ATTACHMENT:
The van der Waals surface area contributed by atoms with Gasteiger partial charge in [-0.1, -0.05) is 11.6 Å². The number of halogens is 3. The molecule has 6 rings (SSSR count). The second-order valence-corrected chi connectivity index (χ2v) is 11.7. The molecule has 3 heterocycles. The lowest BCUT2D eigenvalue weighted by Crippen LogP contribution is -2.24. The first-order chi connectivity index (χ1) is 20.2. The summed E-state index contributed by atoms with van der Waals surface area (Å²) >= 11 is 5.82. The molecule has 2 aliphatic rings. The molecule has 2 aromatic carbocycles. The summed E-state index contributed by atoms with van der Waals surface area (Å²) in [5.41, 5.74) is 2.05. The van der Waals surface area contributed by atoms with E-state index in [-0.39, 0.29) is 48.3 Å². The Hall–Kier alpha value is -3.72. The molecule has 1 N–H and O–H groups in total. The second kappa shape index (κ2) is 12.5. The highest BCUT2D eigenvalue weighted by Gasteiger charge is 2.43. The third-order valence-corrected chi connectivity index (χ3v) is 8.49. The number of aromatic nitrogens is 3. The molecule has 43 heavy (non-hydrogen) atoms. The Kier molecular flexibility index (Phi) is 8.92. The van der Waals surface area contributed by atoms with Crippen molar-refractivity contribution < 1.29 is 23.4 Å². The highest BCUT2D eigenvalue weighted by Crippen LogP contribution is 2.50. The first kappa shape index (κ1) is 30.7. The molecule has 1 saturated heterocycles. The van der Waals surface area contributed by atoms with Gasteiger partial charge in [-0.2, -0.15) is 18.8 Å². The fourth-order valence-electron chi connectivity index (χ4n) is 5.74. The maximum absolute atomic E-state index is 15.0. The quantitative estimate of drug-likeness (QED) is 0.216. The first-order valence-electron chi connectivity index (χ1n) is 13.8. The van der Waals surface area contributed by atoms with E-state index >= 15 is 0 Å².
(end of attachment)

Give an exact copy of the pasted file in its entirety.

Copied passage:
The van der Waals surface area contributed by atoms with Gasteiger partial charge in [-0.1, -0.05) is 11.6 Å². The number of halogens is 3. The molecule has 6 rings (SSSR count). The second-order valence-corrected chi connectivity index (χ2v) is 11.7. The molecule has 3 heterocycles. The lowest BCUT2D eigenvalue weighted by Crippen LogP contribution is -2.24. The first-order chi connectivity index (χ1) is 20.2. The summed E-state index contributed by atoms with van der Waals surface area (Å²) >= 11 is 5.82. The molecule has 2 aliphatic rings. The molecule has 2 aromatic carbocycles. The summed E-state index contributed by atoms with van der Waals surface area (Å²) in [5.41, 5.74) is 2.05. The van der Waals surface area contributed by atoms with E-state index in [-0.39, 0.29) is 48.3 Å². The Hall–Kier alpha value is -3.72. The molecule has 1 N–H and O–H groups in total. The second kappa shape index (κ2) is 12.5. The highest BCUT2D eigenvalue weighted by Gasteiger charge is 2.43. The third-order valence-corrected chi connectivity index (χ3v) is 8.49. The number of aromatic nitrogens is 3. The molecule has 43 heavy (non-hydrogen) atoms. The Kier molecular flexibility index (Phi) is 8.92. The van der Waals surface area contributed by atoms with Crippen molar-refractivity contribution < 1.29 is 23.4 Å². The highest BCUT2D eigenvalue weighted by Crippen LogP contribution is 2.50. The first kappa shape index (κ1) is 30.7. The molecule has 1 saturated heterocycles. The van der Waals surface area contributed by atoms with Gasteiger partial charge in [-0.2, -0.15) is 18.8 Å². The fourth-order valence-electron chi connectivity index (χ4n) is 5.74. The maximum absolute atomic E-state index is 15.0. The quantitative estimate of drug-likeness (QED) is 0.216. The first-order valence-electron chi connectivity index (χ1n) is 13.8. The van der Waals surface area contributed by atoms with E-state index >= 15 is 0 Å².